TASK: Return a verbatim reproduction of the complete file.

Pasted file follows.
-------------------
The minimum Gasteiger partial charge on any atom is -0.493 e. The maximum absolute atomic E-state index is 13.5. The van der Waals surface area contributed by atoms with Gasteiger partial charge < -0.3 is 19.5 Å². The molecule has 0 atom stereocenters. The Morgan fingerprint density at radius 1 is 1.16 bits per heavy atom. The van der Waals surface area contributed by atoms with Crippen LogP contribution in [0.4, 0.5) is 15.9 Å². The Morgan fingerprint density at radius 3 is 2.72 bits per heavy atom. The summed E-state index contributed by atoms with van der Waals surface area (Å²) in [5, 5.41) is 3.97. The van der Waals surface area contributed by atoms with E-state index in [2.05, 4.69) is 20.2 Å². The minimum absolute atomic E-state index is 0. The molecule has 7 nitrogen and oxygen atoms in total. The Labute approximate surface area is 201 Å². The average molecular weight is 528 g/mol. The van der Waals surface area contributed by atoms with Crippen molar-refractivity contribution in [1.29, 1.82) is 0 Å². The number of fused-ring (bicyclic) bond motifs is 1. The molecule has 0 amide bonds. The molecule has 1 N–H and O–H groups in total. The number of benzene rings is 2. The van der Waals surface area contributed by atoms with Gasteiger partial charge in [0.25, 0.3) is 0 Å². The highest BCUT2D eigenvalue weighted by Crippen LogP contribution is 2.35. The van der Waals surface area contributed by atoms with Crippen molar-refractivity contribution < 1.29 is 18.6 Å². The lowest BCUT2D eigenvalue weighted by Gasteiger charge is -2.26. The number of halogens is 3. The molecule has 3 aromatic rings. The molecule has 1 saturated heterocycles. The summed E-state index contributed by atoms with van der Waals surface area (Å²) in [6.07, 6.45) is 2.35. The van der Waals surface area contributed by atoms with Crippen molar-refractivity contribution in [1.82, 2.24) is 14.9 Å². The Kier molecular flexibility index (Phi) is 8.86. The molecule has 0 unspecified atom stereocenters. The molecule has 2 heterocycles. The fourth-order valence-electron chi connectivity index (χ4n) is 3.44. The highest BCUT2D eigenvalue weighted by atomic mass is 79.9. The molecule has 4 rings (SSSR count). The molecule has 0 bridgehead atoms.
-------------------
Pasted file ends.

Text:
The minimum Gasteiger partial charge on any atom is -0.493 e. The maximum absolute atomic E-state index is 13.5. The van der Waals surface area contributed by atoms with Gasteiger partial charge < -0.3 is 19.5 Å². The molecule has 0 atom stereocenters. The Morgan fingerprint density at radius 1 is 1.16 bits per heavy atom. The van der Waals surface area contributed by atoms with Crippen LogP contribution in [0.4, 0.5) is 15.9 Å². The Morgan fingerprint density at radius 3 is 2.72 bits per heavy atom. The summed E-state index contributed by atoms with van der Waals surface area (Å²) in [5, 5.41) is 3.97. The van der Waals surface area contributed by atoms with E-state index in [2.05, 4.69) is 20.2 Å². The minimum absolute atomic E-state index is 0. The molecule has 7 nitrogen and oxygen atoms in total. The Labute approximate surface area is 201 Å². The average molecular weight is 528 g/mol. The van der Waals surface area contributed by atoms with Crippen molar-refractivity contribution in [1.29, 1.82) is 0 Å². The number of fused-ring (bicyclic) bond motifs is 1. The molecule has 0 amide bonds. The molecule has 1 N–H and O–H groups in total. The number of benzene rings is 2. The van der Waals surface area contributed by atoms with Gasteiger partial charge in [0.25, 0.3) is 0 Å². The highest BCUT2D eigenvalue weighted by Crippen LogP contribution is 2.35. The van der Waals surface area contributed by atoms with Crippen molar-refractivity contribution < 1.29 is 18.6 Å². The lowest BCUT2D eigenvalue weighted by Gasteiger charge is -2.26. The number of halogens is 3. The molecule has 3 aromatic rings. The molecule has 1 saturated heterocycles. The summed E-state index contributed by atoms with van der Waals surface area (Å²) in [6.07, 6.45) is 2.35. The van der Waals surface area contributed by atoms with Crippen molar-refractivity contribution in [1.82, 2.24) is 14.9 Å². The Kier molecular flexibility index (Phi) is 8.86. The molecule has 0 unspecified atom stereocenters. The molecule has 2 heterocycles. The fourth-order valence-electron chi connectivity index (χ4n) is 3.44. The highest BCUT2D eigenvalue weighted by atomic mass is 79.9. The molecule has 4 rings (SSSR count). The molecule has 0 bridgehead atoms.